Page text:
FATMA is a new Netflix thriller series from Turkey, produced by Basak Abacigil and created as well as directed by Ozgur Onurme. However, just because it’s Turkish means that you’re not even considering giving it a chance, then you may be missing out. The title character is fascinating in an exceedingly new way. She is both invisible and impossible to not being looked at.
Fatma Yılmaz (Burcu Biricik), a shy lady who cleans people’s homes and offices in Istanbul, is edgy because her husband Zafer ( Ferit Kaya) has gone into hiding after being discharged from jail. Whenever her phone rings, she picks it up thinking it’s him; it can be him, however, she simply hears silence. She goes to a restaurant where a number of his associates hang around, however her property owner Ismail (Deniz Hamzaoğlu) warns her off, telling her that everyone knows Zafer and doesn’t want to see him blacken their door again.
Practically every person in this crime drama could be a bully in his or her way. Typically their hostility is active, just like the crime lords who scream at Fatma and threaten to show her into a prostitute to repay her husband’s debts. Typically they’re more delicate, like her author client who mansplains talkshows. Regardless of who they're, everybody during this show kinda hates Fatma and is uninterested in her husband-searching schtick.
Written by Ozgur Onurme, Fatma has a noteworthy plan behind it. What provides a normal person the impulse to kill, and what happens once that person finally acts on that impulse. Burcu Biricik puts in an exceedingly fine performance as Fatma, who we discover is precisely that kind of person. She looks meek and ineffectual, walking around Istanbul in her shapeless dresses and babushkas, looking just like a weary person with a grind of job she is. However, once her back is to the wall, well, she’s a force to be reckoned with.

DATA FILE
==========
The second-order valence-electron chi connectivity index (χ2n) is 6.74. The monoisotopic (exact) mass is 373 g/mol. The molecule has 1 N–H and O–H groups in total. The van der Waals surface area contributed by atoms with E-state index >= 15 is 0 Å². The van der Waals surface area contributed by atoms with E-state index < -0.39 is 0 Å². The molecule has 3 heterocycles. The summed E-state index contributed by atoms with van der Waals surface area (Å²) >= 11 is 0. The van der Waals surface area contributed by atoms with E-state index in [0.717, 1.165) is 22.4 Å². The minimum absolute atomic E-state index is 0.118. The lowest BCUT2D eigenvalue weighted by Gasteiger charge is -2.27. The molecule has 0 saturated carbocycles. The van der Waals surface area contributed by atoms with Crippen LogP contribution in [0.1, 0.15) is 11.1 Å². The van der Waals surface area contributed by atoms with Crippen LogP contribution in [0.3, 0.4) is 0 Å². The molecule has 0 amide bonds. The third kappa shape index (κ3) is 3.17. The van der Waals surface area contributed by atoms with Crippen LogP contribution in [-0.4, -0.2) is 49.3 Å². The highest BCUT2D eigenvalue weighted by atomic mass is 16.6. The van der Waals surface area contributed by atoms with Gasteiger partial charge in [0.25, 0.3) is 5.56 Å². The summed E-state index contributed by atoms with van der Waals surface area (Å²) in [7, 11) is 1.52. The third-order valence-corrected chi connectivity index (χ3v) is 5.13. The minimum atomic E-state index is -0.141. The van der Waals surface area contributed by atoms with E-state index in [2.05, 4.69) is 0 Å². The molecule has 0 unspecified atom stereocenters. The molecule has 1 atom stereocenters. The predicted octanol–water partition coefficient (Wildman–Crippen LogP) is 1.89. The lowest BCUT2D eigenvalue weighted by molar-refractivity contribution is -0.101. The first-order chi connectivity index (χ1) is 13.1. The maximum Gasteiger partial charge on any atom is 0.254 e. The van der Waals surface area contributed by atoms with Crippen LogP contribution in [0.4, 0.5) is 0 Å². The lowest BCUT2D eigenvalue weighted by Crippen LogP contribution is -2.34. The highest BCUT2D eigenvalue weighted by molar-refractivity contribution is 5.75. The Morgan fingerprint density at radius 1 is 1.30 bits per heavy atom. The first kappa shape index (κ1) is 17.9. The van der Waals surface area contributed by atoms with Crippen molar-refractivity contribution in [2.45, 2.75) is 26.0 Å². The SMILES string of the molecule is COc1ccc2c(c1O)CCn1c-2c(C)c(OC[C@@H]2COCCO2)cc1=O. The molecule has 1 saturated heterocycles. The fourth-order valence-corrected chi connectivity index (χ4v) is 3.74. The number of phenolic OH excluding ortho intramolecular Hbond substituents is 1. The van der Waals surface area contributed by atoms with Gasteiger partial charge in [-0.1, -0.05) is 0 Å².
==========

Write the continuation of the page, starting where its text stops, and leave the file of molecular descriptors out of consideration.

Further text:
The first episode shows that the folks she’s killing aren’t specifically reaching to be missed by the bigger society, however, it’s additionally obvious she’s not doing it in protection. Even though the desire in her comes out under fear and duress, it's there, and as she gets in deeper with Bayram, it’ll be fascinating to see if she embraces this facet of her or continues to fight against it.
For me, this can be the sort of series that would so simply be remade in America or even South Korea. It may well be remade in any country as a result of the story is thus very universal. Fatma is both a nobody and every woman. She’s tired and exhausted by the world, she’s been forced to survive in, and currently, she’s attempting to require a charge. Well, sort of.
The Fatma series consists of 6 episodes in this initial season. Whether or not this may be a restricted series or one that has multiple seasons continues to be unknown. Whatever any original plans might need been, we have to all accept that they will modify if the series could be a hit. And it deserves to be. Fatma is superb, bold, different, and scary!
Final Score – [7.5/10]
Reviewed by – Ritika Kispotta
Follow her @KispottaRitika on Twitter (https://twitter.com/KispottaRitika)
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